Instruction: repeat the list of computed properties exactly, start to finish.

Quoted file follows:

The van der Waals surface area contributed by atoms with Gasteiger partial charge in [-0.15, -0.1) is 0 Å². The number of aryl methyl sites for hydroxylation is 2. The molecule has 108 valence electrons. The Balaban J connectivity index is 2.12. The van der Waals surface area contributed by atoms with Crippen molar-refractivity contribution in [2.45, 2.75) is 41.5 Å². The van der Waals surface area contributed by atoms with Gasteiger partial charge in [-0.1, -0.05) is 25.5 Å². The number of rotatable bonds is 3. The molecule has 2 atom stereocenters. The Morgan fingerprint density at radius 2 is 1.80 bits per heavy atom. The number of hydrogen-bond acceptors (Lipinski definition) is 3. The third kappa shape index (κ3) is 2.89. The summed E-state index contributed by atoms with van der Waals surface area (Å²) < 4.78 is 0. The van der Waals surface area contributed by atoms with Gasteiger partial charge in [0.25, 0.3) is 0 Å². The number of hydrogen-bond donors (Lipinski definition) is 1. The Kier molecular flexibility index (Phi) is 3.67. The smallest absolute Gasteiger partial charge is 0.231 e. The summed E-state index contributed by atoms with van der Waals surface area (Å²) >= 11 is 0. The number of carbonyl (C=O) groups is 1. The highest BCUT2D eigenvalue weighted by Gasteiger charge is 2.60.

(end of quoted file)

The van der Waals surface area contributed by atoms with Gasteiger partial charge in [-0.15, -0.1) is 0 Å². The number of aryl methyl sites for hydroxylation is 2. The molecule has 108 valence electrons. The Balaban J connectivity index is 2.12. The van der Waals surface area contributed by atoms with Crippen molar-refractivity contribution in [2.45, 2.75) is 41.5 Å². The van der Waals surface area contributed by atoms with Gasteiger partial charge in [-0.1, -0.05) is 25.5 Å². The number of rotatable bonds is 3. The molecule has 2 atom stereocenters. The Morgan fingerprint density at radius 2 is 1.80 bits per heavy atom. The number of hydrogen-bond acceptors (Lipinski definition) is 3. The third kappa shape index (κ3) is 2.89. The summed E-state index contributed by atoms with van der Waals surface area (Å²) < 4.78 is 0. The van der Waals surface area contributed by atoms with Gasteiger partial charge in [0.25, 0.3) is 0 Å². The number of hydrogen-bond donors (Lipinski definition) is 1. The Kier molecular flexibility index (Phi) is 3.67. The smallest absolute Gasteiger partial charge is 0.231 e. The summed E-state index contributed by atoms with van der Waals surface area (Å²) >= 11 is 0. The number of carbonyl (C=O) groups is 1. The highest BCUT2D eigenvalue weighted by Gasteiger charge is 2.60.